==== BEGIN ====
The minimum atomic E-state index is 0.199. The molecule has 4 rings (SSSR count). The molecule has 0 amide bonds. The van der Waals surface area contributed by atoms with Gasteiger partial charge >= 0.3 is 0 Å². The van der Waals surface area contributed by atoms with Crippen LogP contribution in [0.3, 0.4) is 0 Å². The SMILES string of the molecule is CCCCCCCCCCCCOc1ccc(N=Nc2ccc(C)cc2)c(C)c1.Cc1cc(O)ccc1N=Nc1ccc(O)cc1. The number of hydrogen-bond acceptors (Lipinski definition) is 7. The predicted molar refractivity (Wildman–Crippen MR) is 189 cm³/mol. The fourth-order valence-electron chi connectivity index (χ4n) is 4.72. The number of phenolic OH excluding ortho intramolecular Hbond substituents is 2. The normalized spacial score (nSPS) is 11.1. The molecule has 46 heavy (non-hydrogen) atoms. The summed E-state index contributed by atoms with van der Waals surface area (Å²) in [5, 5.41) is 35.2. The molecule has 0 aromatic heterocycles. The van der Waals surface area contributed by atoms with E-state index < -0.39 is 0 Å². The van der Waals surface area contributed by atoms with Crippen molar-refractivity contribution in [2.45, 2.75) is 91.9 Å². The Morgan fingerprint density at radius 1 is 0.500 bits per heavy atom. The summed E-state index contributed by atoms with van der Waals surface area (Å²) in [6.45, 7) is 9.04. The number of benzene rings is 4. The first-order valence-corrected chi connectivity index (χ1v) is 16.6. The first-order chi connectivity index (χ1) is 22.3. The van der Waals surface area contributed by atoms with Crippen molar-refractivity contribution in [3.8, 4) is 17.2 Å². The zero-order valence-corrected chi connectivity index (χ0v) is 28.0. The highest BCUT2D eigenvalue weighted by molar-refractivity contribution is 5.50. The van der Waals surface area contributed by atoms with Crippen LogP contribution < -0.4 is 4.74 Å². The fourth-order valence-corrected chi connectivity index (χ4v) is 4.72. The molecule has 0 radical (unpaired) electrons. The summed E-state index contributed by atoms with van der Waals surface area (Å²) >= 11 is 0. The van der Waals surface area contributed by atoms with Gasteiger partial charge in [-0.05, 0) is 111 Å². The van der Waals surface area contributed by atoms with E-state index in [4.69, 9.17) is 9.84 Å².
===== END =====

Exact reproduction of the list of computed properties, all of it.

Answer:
The minimum atomic E-state index is 0.199. The molecule has 4 rings (SSSR count). The molecule has 0 amide bonds. The van der Waals surface area contributed by atoms with Gasteiger partial charge >= 0.3 is 0 Å². The van der Waals surface area contributed by atoms with Crippen LogP contribution in [0.3, 0.4) is 0 Å². The SMILES string of the molecule is CCCCCCCCCCCCOc1ccc(N=Nc2ccc(C)cc2)c(C)c1.Cc1cc(O)ccc1N=Nc1ccc(O)cc1. The number of hydrogen-bond acceptors (Lipinski definition) is 7. The predicted molar refractivity (Wildman–Crippen MR) is 189 cm³/mol. The fourth-order valence-electron chi connectivity index (χ4n) is 4.72. The number of phenolic OH excluding ortho intramolecular Hbond substituents is 2. The normalized spacial score (nSPS) is 11.1. The molecule has 46 heavy (non-hydrogen) atoms. The summed E-state index contributed by atoms with van der Waals surface area (Å²) in [5, 5.41) is 35.2. The molecule has 0 aromatic heterocycles. The van der Waals surface area contributed by atoms with E-state index < -0.39 is 0 Å². The van der Waals surface area contributed by atoms with Crippen molar-refractivity contribution in [2.45, 2.75) is 91.9 Å². The Morgan fingerprint density at radius 1 is 0.500 bits per heavy atom. The summed E-state index contributed by atoms with van der Waals surface area (Å²) in [6.45, 7) is 9.04. The number of benzene rings is 4. The first-order valence-corrected chi connectivity index (χ1v) is 16.6. The first-order chi connectivity index (χ1) is 22.3. The van der Waals surface area contributed by atoms with Crippen molar-refractivity contribution in [3.8, 4) is 17.2 Å². The zero-order valence-corrected chi connectivity index (χ0v) is 28.0. The highest BCUT2D eigenvalue weighted by molar-refractivity contribution is 5.50. The van der Waals surface area contributed by atoms with Crippen LogP contribution < -0.4 is 4.74 Å². The fourth-order valence-corrected chi connectivity index (χ4v) is 4.72. The molecule has 0 radical (unpaired) electrons. The summed E-state index contributed by atoms with van der Waals surface area (Å²) >= 11 is 0. The van der Waals surface area contributed by atoms with Gasteiger partial charge in [-0.05, 0) is 111 Å². The van der Waals surface area contributed by atoms with E-state index in [4.69, 9.17) is 9.84 Å².